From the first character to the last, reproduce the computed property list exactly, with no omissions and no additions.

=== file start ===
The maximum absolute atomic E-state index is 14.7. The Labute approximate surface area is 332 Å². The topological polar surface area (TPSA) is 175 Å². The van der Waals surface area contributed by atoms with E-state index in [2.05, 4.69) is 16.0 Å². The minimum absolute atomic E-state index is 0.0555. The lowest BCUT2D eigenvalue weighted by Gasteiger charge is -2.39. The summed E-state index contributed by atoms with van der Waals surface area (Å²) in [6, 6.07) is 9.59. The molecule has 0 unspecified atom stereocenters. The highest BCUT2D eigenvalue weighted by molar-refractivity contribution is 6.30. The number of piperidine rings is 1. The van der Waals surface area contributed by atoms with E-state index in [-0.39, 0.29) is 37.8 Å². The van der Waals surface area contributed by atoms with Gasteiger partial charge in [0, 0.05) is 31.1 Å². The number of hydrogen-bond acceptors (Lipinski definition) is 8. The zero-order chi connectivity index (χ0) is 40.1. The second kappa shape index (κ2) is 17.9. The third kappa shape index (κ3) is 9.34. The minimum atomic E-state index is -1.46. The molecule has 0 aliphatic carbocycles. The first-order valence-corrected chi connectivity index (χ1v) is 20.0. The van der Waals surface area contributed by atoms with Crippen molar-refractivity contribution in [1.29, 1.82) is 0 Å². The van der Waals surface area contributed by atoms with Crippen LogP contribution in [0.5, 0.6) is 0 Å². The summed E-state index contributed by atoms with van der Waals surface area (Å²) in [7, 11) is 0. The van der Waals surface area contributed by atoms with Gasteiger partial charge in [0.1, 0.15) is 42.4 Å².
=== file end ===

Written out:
The maximum absolute atomic E-state index is 14.7. The Labute approximate surface area is 332 Å². The topological polar surface area (TPSA) is 175 Å². The van der Waals surface area contributed by atoms with E-state index in [2.05, 4.69) is 16.0 Å². The minimum absolute atomic E-state index is 0.0555. The lowest BCUT2D eigenvalue weighted by Gasteiger charge is -2.39. The summed E-state index contributed by atoms with van der Waals surface area (Å²) in [6, 6.07) is 9.59. The molecule has 0 unspecified atom stereocenters. The highest BCUT2D eigenvalue weighted by molar-refractivity contribution is 6.30. The number of piperidine rings is 1. The van der Waals surface area contributed by atoms with E-state index in [-0.39, 0.29) is 37.8 Å². The van der Waals surface area contributed by atoms with Gasteiger partial charge in [0, 0.05) is 31.1 Å². The number of hydrogen-bond acceptors (Lipinski definition) is 8. The zero-order chi connectivity index (χ0) is 40.1. The second kappa shape index (κ2) is 17.9. The third kappa shape index (κ3) is 9.34. The minimum atomic E-state index is -1.46. The molecule has 0 aliphatic carbocycles. The first-order valence-corrected chi connectivity index (χ1v) is 20.0. The van der Waals surface area contributed by atoms with Crippen molar-refractivity contribution in [1.29, 1.82) is 0 Å². The van der Waals surface area contributed by atoms with Crippen LogP contribution in [0.5, 0.6) is 0 Å². The summed E-state index contributed by atoms with van der Waals surface area (Å²) in [7, 11) is 0. The van der Waals surface area contributed by atoms with Gasteiger partial charge in [0.1, 0.15) is 42.4 Å².